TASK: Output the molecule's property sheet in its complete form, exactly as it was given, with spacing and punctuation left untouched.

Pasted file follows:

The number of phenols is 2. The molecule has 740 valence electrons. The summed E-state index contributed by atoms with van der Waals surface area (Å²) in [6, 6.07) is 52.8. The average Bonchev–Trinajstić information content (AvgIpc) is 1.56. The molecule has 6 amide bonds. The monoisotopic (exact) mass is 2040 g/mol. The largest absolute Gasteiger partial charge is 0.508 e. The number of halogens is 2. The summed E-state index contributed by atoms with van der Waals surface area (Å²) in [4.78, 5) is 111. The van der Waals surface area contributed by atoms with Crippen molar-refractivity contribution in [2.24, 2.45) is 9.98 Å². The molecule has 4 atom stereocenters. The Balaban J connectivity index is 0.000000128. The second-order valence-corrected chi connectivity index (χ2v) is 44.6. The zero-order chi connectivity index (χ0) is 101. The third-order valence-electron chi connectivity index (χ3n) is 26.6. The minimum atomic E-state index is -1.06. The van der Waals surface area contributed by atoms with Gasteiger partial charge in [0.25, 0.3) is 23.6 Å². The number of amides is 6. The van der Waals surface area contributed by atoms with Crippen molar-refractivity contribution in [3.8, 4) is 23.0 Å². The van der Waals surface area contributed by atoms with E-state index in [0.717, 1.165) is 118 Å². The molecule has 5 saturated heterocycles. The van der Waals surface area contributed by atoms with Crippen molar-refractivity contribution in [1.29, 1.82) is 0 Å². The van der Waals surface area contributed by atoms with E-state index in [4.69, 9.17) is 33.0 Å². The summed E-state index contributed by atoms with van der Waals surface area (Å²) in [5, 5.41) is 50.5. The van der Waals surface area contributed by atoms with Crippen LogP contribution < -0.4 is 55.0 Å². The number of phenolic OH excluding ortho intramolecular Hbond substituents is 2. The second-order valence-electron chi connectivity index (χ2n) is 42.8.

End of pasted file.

The number of phenols is 2. The molecule has 740 valence electrons. The summed E-state index contributed by atoms with van der Waals surface area (Å²) in [6, 6.07) is 52.8. The average Bonchev–Trinajstić information content (AvgIpc) is 1.56. The molecule has 6 amide bonds. The monoisotopic (exact) mass is 2040 g/mol. The largest absolute Gasteiger partial charge is 0.508 e. The number of halogens is 2. The summed E-state index contributed by atoms with van der Waals surface area (Å²) in [4.78, 5) is 111. The van der Waals surface area contributed by atoms with Crippen molar-refractivity contribution in [2.24, 2.45) is 9.98 Å². The molecule has 4 atom stereocenters. The Balaban J connectivity index is 0.000000128. The second-order valence-corrected chi connectivity index (χ2v) is 44.6. The zero-order chi connectivity index (χ0) is 101. The third-order valence-electron chi connectivity index (χ3n) is 26.6. The minimum atomic E-state index is -1.06. The van der Waals surface area contributed by atoms with Gasteiger partial charge in [0.25, 0.3) is 23.6 Å². The number of amides is 6. The van der Waals surface area contributed by atoms with Crippen molar-refractivity contribution in [3.8, 4) is 23.0 Å². The van der Waals surface area contributed by atoms with E-state index in [0.717, 1.165) is 118 Å². The molecule has 5 saturated heterocycles. The van der Waals surface area contributed by atoms with Crippen molar-refractivity contribution in [1.29, 1.82) is 0 Å². The van der Waals surface area contributed by atoms with E-state index in [4.69, 9.17) is 33.0 Å². The summed E-state index contributed by atoms with van der Waals surface area (Å²) in [5, 5.41) is 50.5. The van der Waals surface area contributed by atoms with Crippen LogP contribution < -0.4 is 55.0 Å². The number of phenolic OH excluding ortho intramolecular Hbond substituents is 2. The second-order valence-electron chi connectivity index (χ2n) is 42.8.